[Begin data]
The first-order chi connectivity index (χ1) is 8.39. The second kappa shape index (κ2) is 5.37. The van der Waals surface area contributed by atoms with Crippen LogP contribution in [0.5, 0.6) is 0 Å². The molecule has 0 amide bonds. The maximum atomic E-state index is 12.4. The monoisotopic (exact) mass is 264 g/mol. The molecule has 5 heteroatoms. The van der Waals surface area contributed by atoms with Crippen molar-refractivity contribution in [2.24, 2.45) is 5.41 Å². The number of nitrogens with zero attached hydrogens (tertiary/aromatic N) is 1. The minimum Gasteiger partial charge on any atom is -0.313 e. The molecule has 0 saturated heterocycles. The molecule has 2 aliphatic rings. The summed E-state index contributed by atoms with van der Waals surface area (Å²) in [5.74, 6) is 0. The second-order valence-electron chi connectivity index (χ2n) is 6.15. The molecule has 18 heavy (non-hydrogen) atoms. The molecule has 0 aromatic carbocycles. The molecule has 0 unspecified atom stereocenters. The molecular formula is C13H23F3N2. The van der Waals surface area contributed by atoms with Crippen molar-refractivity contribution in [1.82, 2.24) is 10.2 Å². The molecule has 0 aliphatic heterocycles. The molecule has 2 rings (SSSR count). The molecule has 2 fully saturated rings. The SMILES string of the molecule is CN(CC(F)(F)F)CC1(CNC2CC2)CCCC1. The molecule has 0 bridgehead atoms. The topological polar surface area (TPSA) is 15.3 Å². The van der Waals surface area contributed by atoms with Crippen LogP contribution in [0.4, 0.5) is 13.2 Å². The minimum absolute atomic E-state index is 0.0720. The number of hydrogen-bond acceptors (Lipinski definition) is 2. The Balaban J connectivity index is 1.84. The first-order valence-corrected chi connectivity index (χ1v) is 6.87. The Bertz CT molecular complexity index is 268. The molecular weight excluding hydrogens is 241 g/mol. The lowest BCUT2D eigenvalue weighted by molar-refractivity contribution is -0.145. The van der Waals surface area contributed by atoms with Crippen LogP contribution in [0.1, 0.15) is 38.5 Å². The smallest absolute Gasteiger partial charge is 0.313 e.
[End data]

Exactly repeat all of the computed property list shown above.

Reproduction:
The first-order chi connectivity index (χ1) is 8.39. The second kappa shape index (κ2) is 5.37. The van der Waals surface area contributed by atoms with Crippen LogP contribution in [0.5, 0.6) is 0 Å². The molecule has 0 amide bonds. The maximum atomic E-state index is 12.4. The monoisotopic (exact) mass is 264 g/mol. The molecule has 5 heteroatoms. The van der Waals surface area contributed by atoms with Crippen molar-refractivity contribution in [2.24, 2.45) is 5.41 Å². The number of nitrogens with zero attached hydrogens (tertiary/aromatic N) is 1. The minimum Gasteiger partial charge on any atom is -0.313 e. The molecule has 0 saturated heterocycles. The molecule has 2 aliphatic rings. The summed E-state index contributed by atoms with van der Waals surface area (Å²) in [5.74, 6) is 0. The second-order valence-electron chi connectivity index (χ2n) is 6.15. The molecule has 18 heavy (non-hydrogen) atoms. The molecule has 0 aromatic carbocycles. The molecule has 0 unspecified atom stereocenters. The molecular formula is C13H23F3N2. The van der Waals surface area contributed by atoms with Crippen molar-refractivity contribution in [1.82, 2.24) is 10.2 Å². The molecule has 0 aliphatic heterocycles. The molecule has 2 rings (SSSR count). The molecule has 2 fully saturated rings. The SMILES string of the molecule is CN(CC(F)(F)F)CC1(CNC2CC2)CCCC1. The molecule has 0 bridgehead atoms. The topological polar surface area (TPSA) is 15.3 Å². The van der Waals surface area contributed by atoms with Crippen LogP contribution in [0.4, 0.5) is 13.2 Å². The minimum absolute atomic E-state index is 0.0720. The number of hydrogen-bond acceptors (Lipinski definition) is 2. The Balaban J connectivity index is 1.84. The first-order valence-corrected chi connectivity index (χ1v) is 6.87. The Bertz CT molecular complexity index is 268. The molecular weight excluding hydrogens is 241 g/mol. The lowest BCUT2D eigenvalue weighted by molar-refractivity contribution is -0.145. The van der Waals surface area contributed by atoms with Crippen LogP contribution in [0.1, 0.15) is 38.5 Å². The smallest absolute Gasteiger partial charge is 0.313 e.